My soapbox is just about worn out. I've been preaching the necessity of knowing your target audience for at least 10 years. “You can't write effectively to someone you don't know, " is how my spiel would normally go. When one day someone asked me to show him what I was talking about. “I'm writing copy for computers, " he said. “Everybody needs and can use a computer. How could a general product like that possibly have different target audiences?" I'll show you exactly how.
Be Specific With Your Definition
Don't ever begin an analysis of your target audience with the word “everybody. " The people who fit into your target group are individuals. They certainly share common traits, needs and wants, but they are unique. When defining your customer base, and the segments within it, be as specific as possible.
If we go back to the computer example, we would surely find several segments within the target group who buy computers. One would be senior citizens. According to the Pew Internet & American Life Project Report, 54% of Americans ages 60-69 go online. In fact, 21% of those over the age of 70 also go online. In order to surf the Internet, these people need a computer.
What concerns do seniors have when it comes to computers? Fear is a big emotion that comes into play with this crowd. While they love the idea of being able to keep in touch with family and friends, many in this age bracket have a hang-up with learning to use new technology. Ease of use and a low learning curve are some things that must be communicated clearly.
High School and College Students
Having grown up using computers in the classroom, and most likely at home, students are generally very comfortable and confident with this technology. If something breaks, they'll figure it out themselves or just get a new computer. Portability, the latest technology and speed are the biggest factors for students.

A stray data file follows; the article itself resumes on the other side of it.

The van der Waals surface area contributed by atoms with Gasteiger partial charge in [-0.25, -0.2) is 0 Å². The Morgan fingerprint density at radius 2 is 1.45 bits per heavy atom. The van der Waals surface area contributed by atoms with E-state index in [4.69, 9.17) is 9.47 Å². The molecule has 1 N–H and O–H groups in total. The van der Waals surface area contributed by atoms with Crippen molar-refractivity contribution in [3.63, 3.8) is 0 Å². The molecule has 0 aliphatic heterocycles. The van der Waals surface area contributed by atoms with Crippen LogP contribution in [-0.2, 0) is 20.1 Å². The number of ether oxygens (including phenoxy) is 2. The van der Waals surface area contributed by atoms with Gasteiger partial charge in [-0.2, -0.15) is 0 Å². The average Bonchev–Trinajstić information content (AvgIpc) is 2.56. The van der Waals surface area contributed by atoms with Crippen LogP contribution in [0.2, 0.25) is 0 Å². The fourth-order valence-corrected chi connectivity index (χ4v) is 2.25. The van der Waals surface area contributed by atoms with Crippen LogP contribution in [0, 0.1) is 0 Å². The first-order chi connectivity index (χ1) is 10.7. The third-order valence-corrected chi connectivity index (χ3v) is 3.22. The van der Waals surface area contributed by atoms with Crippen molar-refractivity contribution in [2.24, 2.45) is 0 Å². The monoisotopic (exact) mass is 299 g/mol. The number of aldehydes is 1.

With many younger users, gaming is a primary function, so the computer they want/need has to have large amounts of RAM, hard drive space and virtual memory. What about cost? Mom and dad are almost always the money source for a student's computer, so the student isn't interested in the price. If mom and dad can't afford it, there is always grandma and grandpa.
While computers are a tax-deductible business expense, small businesses are still concerned with price. They are also leery of low price points and special offers because, most of the time, small businesses will need to add a good bit of additional equipment to a basic computer which ups the price.
Small businesses also normally have no full-time IT staff, so support is an issue that comes into play. Is help available to answer questions or troubleshoot if and when networking doesn't go smoothly? What about repairs? If the computer requires any service, is it done on-site or does the computer have to be shipped to some nameless service center? Is there a guaranteed time for repairs to be completed?
As you can see, each segment has its own concerns about buying a computer. While “everybody" may need one, every person does not have the same concerns or needs when making a computer purchase.
Before assuming that every member of your target audience is alike, take some time to do a little research. Conduct an informal survey, ask questions and talk with customers one-on-one. Find out what their wants are, what concerns they have or what they'd most like to see you offer. Once you find out, write so that you communicate directly with them on their level. You'll find your conversion rates rise when you give your visitors the information they want.
by Karon Thackston © 2006
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